Another year, another .NET
Core release. .NET 6 is now out and although it contains some new features, the main things I think are significant are the continued push for high performance and that it is an LTS release.
.NET 6 is supported until the 8ᵗʰ of November 2024. .NET 5 is only supported until the 8ᵗʰ of May 2022, earlier than the previous LTS version (.NET Core 3.1).
Self-contained single file apps that were only supported on Linux in .NET 5 are now available on Windows and macOS too. This means you can bundle the framework with your app so it doesn’t need to be installed. The published files are significantly bigger but you can trim out the bits that you aren’t using to make this more manageable and it’s going to be smaller than an electron app.
Self-contained apps are simpler than shipping a whole Docker container but I would still do this for server-side apps to make patching easier when all the apps can share the same official base image. I’ve been working a lot in Python recently and containers are very useful for ensuring that you have a consistent runtime environment.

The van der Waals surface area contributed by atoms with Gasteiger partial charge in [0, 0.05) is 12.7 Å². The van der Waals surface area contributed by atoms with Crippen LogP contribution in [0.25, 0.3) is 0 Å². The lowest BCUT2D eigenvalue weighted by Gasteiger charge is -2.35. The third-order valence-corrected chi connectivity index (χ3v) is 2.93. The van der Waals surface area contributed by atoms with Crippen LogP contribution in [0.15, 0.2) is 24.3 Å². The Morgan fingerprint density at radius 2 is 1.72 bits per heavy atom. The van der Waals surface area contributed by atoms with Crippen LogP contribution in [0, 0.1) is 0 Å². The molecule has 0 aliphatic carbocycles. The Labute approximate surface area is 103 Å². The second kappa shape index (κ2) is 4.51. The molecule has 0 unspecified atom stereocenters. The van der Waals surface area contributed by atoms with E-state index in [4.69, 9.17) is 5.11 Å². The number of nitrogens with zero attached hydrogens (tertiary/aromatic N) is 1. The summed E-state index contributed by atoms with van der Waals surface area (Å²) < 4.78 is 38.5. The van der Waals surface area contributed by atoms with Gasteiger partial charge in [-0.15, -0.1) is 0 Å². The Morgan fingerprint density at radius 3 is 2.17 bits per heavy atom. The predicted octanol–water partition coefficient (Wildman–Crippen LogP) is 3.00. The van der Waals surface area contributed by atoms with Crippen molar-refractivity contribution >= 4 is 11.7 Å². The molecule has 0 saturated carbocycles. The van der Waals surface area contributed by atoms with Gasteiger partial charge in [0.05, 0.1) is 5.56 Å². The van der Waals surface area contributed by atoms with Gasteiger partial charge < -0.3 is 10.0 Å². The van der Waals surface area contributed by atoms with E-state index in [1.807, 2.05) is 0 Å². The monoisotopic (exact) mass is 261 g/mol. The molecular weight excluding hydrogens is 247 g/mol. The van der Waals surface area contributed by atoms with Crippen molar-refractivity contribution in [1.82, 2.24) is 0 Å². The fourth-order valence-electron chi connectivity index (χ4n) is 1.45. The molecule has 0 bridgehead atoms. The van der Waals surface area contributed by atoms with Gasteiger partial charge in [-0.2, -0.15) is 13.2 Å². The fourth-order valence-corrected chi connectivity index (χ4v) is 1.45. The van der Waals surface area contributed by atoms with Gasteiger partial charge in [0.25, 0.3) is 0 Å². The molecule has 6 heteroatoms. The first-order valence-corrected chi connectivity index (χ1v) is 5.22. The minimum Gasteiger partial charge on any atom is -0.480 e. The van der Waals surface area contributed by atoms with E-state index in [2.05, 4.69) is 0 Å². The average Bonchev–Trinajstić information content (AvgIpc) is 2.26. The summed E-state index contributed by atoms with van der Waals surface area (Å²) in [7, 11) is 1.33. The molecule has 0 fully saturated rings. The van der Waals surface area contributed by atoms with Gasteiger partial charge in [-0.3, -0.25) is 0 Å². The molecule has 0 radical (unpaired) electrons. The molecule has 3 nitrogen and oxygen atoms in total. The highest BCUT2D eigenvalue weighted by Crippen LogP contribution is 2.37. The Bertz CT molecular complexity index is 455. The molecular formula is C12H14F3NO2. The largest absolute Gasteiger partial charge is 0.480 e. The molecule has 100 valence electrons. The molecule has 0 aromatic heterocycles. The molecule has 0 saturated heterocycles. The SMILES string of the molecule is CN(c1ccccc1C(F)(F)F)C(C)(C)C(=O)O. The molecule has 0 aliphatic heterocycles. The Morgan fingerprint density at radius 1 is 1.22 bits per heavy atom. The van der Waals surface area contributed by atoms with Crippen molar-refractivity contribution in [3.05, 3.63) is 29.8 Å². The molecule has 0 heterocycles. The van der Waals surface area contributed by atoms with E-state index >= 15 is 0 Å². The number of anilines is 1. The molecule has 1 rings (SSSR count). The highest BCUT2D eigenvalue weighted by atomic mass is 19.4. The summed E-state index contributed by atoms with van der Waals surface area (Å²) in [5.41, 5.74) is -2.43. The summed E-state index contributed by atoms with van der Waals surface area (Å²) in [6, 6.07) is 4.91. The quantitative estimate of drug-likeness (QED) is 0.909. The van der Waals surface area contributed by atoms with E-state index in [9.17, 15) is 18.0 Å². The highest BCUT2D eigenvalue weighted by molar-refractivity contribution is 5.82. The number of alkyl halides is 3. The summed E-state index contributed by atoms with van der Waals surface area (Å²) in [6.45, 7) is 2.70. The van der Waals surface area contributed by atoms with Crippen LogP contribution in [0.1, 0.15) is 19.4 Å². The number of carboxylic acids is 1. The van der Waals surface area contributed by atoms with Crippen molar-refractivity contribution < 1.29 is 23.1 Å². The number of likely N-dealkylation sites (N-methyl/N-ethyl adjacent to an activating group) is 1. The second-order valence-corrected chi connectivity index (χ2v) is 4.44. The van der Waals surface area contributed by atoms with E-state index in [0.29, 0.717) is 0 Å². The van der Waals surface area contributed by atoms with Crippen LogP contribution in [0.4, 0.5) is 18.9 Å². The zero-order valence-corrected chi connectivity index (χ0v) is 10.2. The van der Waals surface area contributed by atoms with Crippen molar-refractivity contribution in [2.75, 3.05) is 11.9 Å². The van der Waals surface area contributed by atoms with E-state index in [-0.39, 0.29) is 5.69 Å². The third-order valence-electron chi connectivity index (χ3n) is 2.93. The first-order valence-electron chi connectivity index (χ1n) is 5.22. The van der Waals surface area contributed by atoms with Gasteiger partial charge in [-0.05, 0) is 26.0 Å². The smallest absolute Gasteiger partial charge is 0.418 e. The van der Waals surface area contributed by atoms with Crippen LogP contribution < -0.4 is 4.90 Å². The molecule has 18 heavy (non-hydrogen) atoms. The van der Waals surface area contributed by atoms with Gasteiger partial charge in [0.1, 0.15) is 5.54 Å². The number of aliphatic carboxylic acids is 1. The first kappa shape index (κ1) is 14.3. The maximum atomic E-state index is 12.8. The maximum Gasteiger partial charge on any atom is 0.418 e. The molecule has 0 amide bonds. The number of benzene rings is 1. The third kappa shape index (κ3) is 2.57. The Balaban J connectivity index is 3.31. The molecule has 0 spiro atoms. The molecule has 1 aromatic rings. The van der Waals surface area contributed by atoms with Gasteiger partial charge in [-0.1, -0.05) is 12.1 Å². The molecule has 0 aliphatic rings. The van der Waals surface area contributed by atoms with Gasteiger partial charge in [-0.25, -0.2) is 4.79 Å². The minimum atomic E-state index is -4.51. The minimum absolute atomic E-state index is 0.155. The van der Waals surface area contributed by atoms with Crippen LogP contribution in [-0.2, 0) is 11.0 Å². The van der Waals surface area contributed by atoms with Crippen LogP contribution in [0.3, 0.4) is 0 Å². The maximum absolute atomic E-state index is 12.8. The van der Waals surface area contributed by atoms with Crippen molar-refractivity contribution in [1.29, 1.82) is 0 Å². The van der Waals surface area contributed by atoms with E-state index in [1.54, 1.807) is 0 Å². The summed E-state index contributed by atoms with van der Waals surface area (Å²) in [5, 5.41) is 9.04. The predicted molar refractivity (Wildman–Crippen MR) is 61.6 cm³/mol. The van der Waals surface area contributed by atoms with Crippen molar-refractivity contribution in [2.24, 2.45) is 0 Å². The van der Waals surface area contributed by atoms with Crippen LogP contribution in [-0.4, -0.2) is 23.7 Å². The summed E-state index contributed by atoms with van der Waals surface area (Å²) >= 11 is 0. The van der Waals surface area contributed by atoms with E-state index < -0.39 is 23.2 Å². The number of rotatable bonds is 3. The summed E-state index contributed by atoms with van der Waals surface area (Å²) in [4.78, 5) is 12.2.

There is a hot-reload feature too but this appears to be limited in scope so it is probably worth waiting a bit before using this for real. It looks like we will also have to wait until .NET 7 for ahead-of-time and native compilation, and until .NET 8 (i.e. a couple of years) for an LTS version of this feature.
A lot of the focus of .NET 6 appears to be on the MAUI (Multi-platform App UI) preview. This is the evolution of Xamarin and I did a few projects in this some years ago (including a mobile game I proposed to my now wife with, which I haven’t yet written about). Today I would go with React but at the time the Android support of React Native was severely lacking.
The benefits of being able to share code between a web app running in a browser and one running directly on a device outweigh the shortcomings of web tech. For example, VS Code now has a browser version for collaborating or exploring untrusted code in a sandboxed environment. VS Code uses TypeScript but there is also Blazor (a version of which compiles C# into WebAssembly). I’m not sure that Blazor is going to be the future though.
.NET is still a little clunky if you’re not using the full version of VS (or Rider). The command line and VS Code experience doesn’t quite feel first-class.
My more recent engagements have mainly involved Python, Django (using a PostgreSQL database) and Django REST framework to provide the Web APIs for React apps (although I’m keen to try out Graphene for GraphQL). This is a pretty good developer experience with VS Code (or PyCharm) but it’s worth having a separate terminal open as the built-in one can be pretty laggy. I find VS Code is also good for writing, indeed I write this blog in it using Markdown.